Stephanie Canham considers the changing climate on funding issues for MMC and modular construction

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There is considerable enthusiasm in some quarters of the construction industry around the widescale adoption of so-called modern methods of construction (MMC) and offsite manufacturing generally. In the housing sector in particular, the government has thrown considerable support behind the adoption of these methods in order to help deliver the 300,000+ new homes per annum that it considers the UK will need to deliver over the next five years to address the chronic housing shortage.

However, while a number of industry heavyweights, such as Berkeley Group, Swan Housing and L&G, have already invested large amounts into developing their own offsite solutions, for those who are at the start of their journey into this type of procurement (or for those who have only just started to consider it as an option) one of the obstacles that remains is the availability of external development funding and, going forward, the mortgageability of the completed MMC units.

Is the lending market becoming more familiar with offsite manufacture?

As with any new product, there is a period of scepticism and an understandable reluctance to accept anything that could be seen as inferior to an existing product. Offsite manufactured products, in particular, suffer from historic misconceptions about how they compare with traditional methods, and some funders and their advisers will always be starting from this position. However, the lessons learned from other sectors, such as student accommodation, leisure and education, where banks have been far more comfortable lending to modular schemes, are filtering through to the housing sector, at least on a technical level.

Are issues around quality and design life being addressed by manufacturers?

One of the reasons that banks have traditionally been comfortable funding MMC projects in the student accommodation, leisure and education sectors is that many do not see a student’s bedroom or a classroom as an asset that needs to retain its value or quality long-term, unlike in residential valuations where it is assumed that an asset will hold its value for the entire life of the mortgage. However, it is a fallacy to assume that traditionally built houses have a considerably longer design life than an MMC product. For example, while the NHBC, the UK’s leading home warranty provider, will accredit a product based on a 60-year minimum design life assumption, this is always caveated by the fact that the product and, ultimately, the unit will require maintenance and on-going repair, whether traditional or MMC. The quality of products now coming onto the market, in particular those that have made use of digital design and precision manufacturing, is arguably superior to the majority of traditionally built homes, where defects are by no means a thing of the past. What is not in doubt is that funders, lenders and their valuers are, just like the rest of us, lacking data on issues such as depreciation, defects and maintenance which would lend empirical evidence to whether these assets perform as well as traditional buildings.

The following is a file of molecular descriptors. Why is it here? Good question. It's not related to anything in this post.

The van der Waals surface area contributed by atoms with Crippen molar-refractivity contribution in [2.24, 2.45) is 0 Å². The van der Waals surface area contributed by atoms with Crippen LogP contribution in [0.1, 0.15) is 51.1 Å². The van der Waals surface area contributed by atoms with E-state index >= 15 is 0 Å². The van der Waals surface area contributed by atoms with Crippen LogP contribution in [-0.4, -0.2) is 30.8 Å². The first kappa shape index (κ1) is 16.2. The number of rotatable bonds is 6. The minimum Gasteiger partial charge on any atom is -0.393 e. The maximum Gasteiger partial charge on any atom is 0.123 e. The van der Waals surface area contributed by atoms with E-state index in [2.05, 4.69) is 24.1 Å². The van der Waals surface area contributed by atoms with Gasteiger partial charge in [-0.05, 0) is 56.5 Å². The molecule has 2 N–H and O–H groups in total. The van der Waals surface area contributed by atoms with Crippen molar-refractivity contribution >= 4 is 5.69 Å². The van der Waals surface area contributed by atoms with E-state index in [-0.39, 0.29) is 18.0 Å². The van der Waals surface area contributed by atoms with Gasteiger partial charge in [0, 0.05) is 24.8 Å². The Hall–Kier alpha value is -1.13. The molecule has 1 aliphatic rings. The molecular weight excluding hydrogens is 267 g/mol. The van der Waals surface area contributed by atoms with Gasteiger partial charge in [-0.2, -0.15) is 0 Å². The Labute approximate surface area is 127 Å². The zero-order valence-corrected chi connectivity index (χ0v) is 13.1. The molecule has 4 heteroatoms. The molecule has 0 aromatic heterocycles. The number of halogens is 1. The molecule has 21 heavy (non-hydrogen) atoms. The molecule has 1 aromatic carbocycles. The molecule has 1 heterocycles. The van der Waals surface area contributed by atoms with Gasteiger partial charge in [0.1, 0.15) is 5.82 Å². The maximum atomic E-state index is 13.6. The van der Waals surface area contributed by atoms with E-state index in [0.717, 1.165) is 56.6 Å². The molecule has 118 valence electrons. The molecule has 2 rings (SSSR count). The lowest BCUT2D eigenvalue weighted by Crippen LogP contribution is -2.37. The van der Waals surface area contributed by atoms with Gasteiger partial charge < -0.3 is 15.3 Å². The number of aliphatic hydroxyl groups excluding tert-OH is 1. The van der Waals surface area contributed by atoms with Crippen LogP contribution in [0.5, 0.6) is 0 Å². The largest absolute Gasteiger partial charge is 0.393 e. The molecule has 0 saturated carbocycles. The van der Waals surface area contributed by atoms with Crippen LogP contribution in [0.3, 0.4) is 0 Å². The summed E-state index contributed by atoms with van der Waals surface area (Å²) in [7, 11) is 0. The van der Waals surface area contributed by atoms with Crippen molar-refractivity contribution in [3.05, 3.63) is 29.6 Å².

What sort of security are lenders requiring?

As well as the traditional development finance package of collateral warranties, retentions, performance bonds and guarantees, offsite manufacture has its own risks that banks want to see addressed when funding such projects. The offsite and logistics element of the build means that vesting certificates and on-demand bonds for advance payments become even more critical, but consideration should also be given to adjusting the payment profile so that monies are drawn down against milestones achieved in the factory. Instead of traditional step-in rights, lenders might consider measures to enforce their security directly against the factory if it encounters financial difficulties; for example putting in place arrangements to take security over the goods and materials rather than the right of step-in to supply contracts.

Is there an accreditation scheme for MCC products?

As mentioned above, a large piece of the puzzle in getting lenders comfortable with MMC is the establishment of an industry-agreed accreditation scheme. The government is not sitting on its hands in regard to looking into this; a working group has been set up with the big players in the latent defects insurance market looking to try to come up with an accreditation scheme that saves time in getting MMC approved by those players, which in turn may help provide some comfort to lenders. There should be news on that towards the end of the year, which may lead to some sea change in the lenders’ approach.

Stephanie Canham is national head of projects and construction at Trowers & Hamlins

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